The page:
Communication professor Jeremy Bailenson has formatted his class COMM 166/266: “Virtual People” to take place in virtual reality (VR) after 20 years of teaching the subject and seeing the technology develop. It is the first class set entirely in VR in Stanford’s history.
“We live in a time where virtual reality is rapidly expanding its roles in how we work, play and communicate,” said music professor Ge Wang when he introduced Bailenson and first-year communication Ph.D. student Cyan DeVeaux as this month’s presenters at the Art and Tech Salon, a speaker series devoted to bringing together students and professors from across campus disciplines.
When planning the class, Bailenson took a gamble on whether VR software and technology would be advanced enough in time for him to teach it as a summer course. The software the class ended up using, ENGAGE, became ready in late May, just in time to run the course in the Summer. ENGAGE is a virtual meeting platform that provides tools for students and teachers to build and interact in virtual environments.
DeVeaux, who is a teaching assistant for the class, described how VR allows people to imagine the impossible, adding that the teaching team tried to incorporate that tenet into the curriculum. Class assignments include participating in a guided meditation in outer space, creating a performance with different avatars and building a unique scene.
“The only limitation to this assignment was a student’s own imagination,” DeVeaux said, referencing the scene-building assignment.
Bailenson and DeVeaux had to budget hardware expenses, find a platform to host the class and create a new curriculum that utilized the advantages of teaching a class in VR. They decided to embrace the flipped classroom method, where students do readings over the weekend in preparation for interactive lessons the following week. Class sessions were also limited to 30 minutes to avoid simulator sickness, a subset of motion sickness that can be caused by VR devices.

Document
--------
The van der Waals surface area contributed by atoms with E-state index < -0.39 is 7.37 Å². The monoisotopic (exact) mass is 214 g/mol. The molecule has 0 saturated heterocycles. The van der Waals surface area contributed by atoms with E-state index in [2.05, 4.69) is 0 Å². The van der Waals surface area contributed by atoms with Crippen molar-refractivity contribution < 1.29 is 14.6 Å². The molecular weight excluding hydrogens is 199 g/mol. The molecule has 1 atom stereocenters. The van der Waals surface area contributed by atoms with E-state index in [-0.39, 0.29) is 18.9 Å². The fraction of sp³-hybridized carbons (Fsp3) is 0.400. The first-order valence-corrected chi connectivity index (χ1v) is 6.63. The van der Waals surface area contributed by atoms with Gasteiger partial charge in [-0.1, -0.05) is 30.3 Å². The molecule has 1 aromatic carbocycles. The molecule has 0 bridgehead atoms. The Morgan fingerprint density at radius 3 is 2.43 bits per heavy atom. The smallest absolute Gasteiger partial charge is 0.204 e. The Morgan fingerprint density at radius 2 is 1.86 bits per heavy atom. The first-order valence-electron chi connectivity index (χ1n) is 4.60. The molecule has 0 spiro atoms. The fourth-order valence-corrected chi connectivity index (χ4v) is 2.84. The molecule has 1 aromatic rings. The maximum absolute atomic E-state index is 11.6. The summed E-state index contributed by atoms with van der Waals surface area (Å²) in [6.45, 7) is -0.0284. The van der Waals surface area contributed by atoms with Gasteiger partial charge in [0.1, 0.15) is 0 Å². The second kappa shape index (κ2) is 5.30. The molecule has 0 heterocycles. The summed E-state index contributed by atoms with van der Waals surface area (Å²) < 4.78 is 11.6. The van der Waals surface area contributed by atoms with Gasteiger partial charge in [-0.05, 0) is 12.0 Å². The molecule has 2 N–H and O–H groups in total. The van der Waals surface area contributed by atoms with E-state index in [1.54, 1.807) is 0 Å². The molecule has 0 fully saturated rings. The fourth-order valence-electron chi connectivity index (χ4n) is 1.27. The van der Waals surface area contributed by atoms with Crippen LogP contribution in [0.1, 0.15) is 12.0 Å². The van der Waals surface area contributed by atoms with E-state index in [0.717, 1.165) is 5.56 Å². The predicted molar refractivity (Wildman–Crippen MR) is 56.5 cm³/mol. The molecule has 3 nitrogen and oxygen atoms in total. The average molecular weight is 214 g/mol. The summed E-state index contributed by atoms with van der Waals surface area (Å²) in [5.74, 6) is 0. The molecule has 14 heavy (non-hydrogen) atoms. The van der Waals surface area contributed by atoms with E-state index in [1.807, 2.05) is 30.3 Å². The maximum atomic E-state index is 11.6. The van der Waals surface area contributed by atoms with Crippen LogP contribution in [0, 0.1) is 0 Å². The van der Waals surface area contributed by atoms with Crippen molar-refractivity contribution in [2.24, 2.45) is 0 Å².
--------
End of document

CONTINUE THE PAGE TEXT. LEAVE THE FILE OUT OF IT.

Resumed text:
Another concern the class had to navigate was privacy. Bailenson made a deal with Facebook to allow students to use fake accounts in order to protect their privacy while using their University-provided headset from Oculus, a subsidiary of Facebook’s parent company Meta.
To assess when VR is the appropriate medium to use as a teaching tool, Bailenson and the Virtual Human Interaction Lab, of which he is the founding director, created a model: “Dangerous, Impossible, Counterproductive and Expensive” (D.I.C.E.). For example, VR allows educators to teach things that would otherwise be too dangerous, like traveling to the middle of the ocean, or too expensive, like viewing cities around the world.
The course is part of a study that the Virtual Human Interaction Lab is running on education in virtual spaces. They are interested in studying people in VR over time and evaluating how people adapt their behavior to virtual environments. Over the course of the two classes taught over the summer quarter and this fall, Bailenson and DeVeaux were able to collect over 3,000 hours of data.
Bailenson and DeVeaux are hoping that the data collected from the course will spur discoveries in behavioral adaptation to VR environments and continue expanding the ability of educational VR.